Mimi, Jonathan and team did an incredible job with the conservation efforts – the coffin, lid and mummy look so beautiful. Cracks have been filled in, coverings readjusted. Mimi put me to work on the binding strips. Annie is wrapped in bandages, then covered with a cartonnage plate that goes from her chest to her ankles. Over both of those are thin strips of linen that wrapped her tight. Those have worn out and gotten torn off over time. It’s my job to take new linen, tear it into strips the same size as those on Annie (about 1 1/4 inches), and carefully sew them in, rebinding her back together. Is the place I am standing now in relation to the mummy the same place a priest stood to tear the bandages for Annie when she was embalmed?
The old linen reminds me of the color of the Egyptian rocks – gold-brown. It’s so beautiful up close – the carefully woven linen is made up of such tiny rows. I doubt we make anything so delicate and fine today. It must have taken so long to create. Mimi showed me how to attach the strips with tiny stitches, overlapping the old and new for reinforcement. My mother taught me to sew when I was a kid, and I practiced on old pieces of linen, my hands making wobbly, inconsistent lines as I tried to master a row of stitches like my mother’s perfectly even ones. What would she have thought, had she known that the skill she so patiently taught me would eventually be used to sew a mummy’s bandages?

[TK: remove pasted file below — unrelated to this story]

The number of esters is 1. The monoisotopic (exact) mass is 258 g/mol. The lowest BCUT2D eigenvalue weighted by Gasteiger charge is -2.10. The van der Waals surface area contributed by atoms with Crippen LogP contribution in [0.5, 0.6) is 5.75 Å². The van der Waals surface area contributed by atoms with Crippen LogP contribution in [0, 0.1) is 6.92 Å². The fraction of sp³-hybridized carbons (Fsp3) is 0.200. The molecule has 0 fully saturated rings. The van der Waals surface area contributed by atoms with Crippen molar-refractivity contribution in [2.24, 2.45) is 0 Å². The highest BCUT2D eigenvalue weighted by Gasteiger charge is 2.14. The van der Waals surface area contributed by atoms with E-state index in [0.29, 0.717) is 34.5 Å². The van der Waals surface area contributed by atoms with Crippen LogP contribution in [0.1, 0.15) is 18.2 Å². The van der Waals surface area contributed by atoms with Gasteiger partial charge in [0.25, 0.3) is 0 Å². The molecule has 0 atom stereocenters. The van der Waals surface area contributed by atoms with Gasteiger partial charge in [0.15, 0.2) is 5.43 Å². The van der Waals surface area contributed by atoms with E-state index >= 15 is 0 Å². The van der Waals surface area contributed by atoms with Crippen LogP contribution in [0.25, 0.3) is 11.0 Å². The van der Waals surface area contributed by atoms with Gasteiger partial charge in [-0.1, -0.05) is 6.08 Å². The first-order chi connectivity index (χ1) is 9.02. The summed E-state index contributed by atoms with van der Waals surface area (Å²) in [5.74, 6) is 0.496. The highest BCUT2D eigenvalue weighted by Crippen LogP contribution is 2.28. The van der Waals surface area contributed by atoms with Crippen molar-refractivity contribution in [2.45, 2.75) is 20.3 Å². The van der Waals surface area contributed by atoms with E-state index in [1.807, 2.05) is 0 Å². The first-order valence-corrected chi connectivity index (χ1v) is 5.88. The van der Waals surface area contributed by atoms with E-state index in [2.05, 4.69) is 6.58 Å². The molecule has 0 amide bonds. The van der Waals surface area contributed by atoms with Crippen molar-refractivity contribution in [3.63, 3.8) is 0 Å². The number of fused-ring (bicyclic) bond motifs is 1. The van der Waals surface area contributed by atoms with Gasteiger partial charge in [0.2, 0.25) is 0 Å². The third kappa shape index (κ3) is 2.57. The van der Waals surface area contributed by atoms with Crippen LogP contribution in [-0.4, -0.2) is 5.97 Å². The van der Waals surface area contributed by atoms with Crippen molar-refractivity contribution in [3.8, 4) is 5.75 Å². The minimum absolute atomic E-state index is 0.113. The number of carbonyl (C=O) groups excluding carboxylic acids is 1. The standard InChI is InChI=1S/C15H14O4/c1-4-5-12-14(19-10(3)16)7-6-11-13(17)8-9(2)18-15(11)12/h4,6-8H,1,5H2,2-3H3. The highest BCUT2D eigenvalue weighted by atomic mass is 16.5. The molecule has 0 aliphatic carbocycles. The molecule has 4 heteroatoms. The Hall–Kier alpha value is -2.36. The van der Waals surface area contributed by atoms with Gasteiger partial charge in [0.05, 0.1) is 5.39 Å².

I’m happy to be here, grateful to have this experience. It’s good to see Annie being conserved, returning more to the way she was earlier in history. At the end of this first day, we surveyed our progress, and Mimi said “It’s like we’re giving her back her afterlife.”
To see a few more photos from Kate’s visit, check out this set of photos on COSI’s Flickr account.
Filed under: Mummy Restoration | Tags: Academy of Natural Sciences, CAT Scan, Jonathan Elias, Mimi Leveque, mummy, restoration, sarcophagus, University of Pennsylvania
Author: Katie, The Academy of Natural Sciences
The mummy was removed from its case on Friday, October 24, a rare treat for that day’s visitors. Second graders from the Broad Street School in Bridgeton, N.J. were amazed and had so many questions.
All of the Academy’s visitors, now through November 1, can experience this once in a lifetime opportunity and get within feet of one of the Academy’s treasures. The conservators are hard at work but eager to answer questions from visitors who wander over to the work area.
Akhmim mummy expert Jonathan Elias has a slide show running throughout the day featuring photos of a CAT Scan performed on the mummy several years ago at the Hahnemann University Hospital in Philadelphia. The images allow the viewer to see beyond the wrappings and almost into the eyes of the young girl. It’s quite a sight, especially since we are so close to Halloween.
Today, October 27, the group is focusing on the repair and stabilization of the sarcophagus. They are filling in gaps and losses that have occurred over time with various materials including a polyester, open-cell foam, pieces of balsa wood and a pasty, caulk-like material called glass micro balloons, which is a lightweight, inert, cellular filler. All of the materials that are being used for this project are removable, reversible and are causing no damage to the mummy or sarcophagus.
“Because the mummy is going to be on the road for so long, I’m doing more stabilization than I normally would because I want it to come back [to the Academy) completely unharmed,” said the Peabody Essex Museum’s Mimi Leveque, lead conservator on the mummy.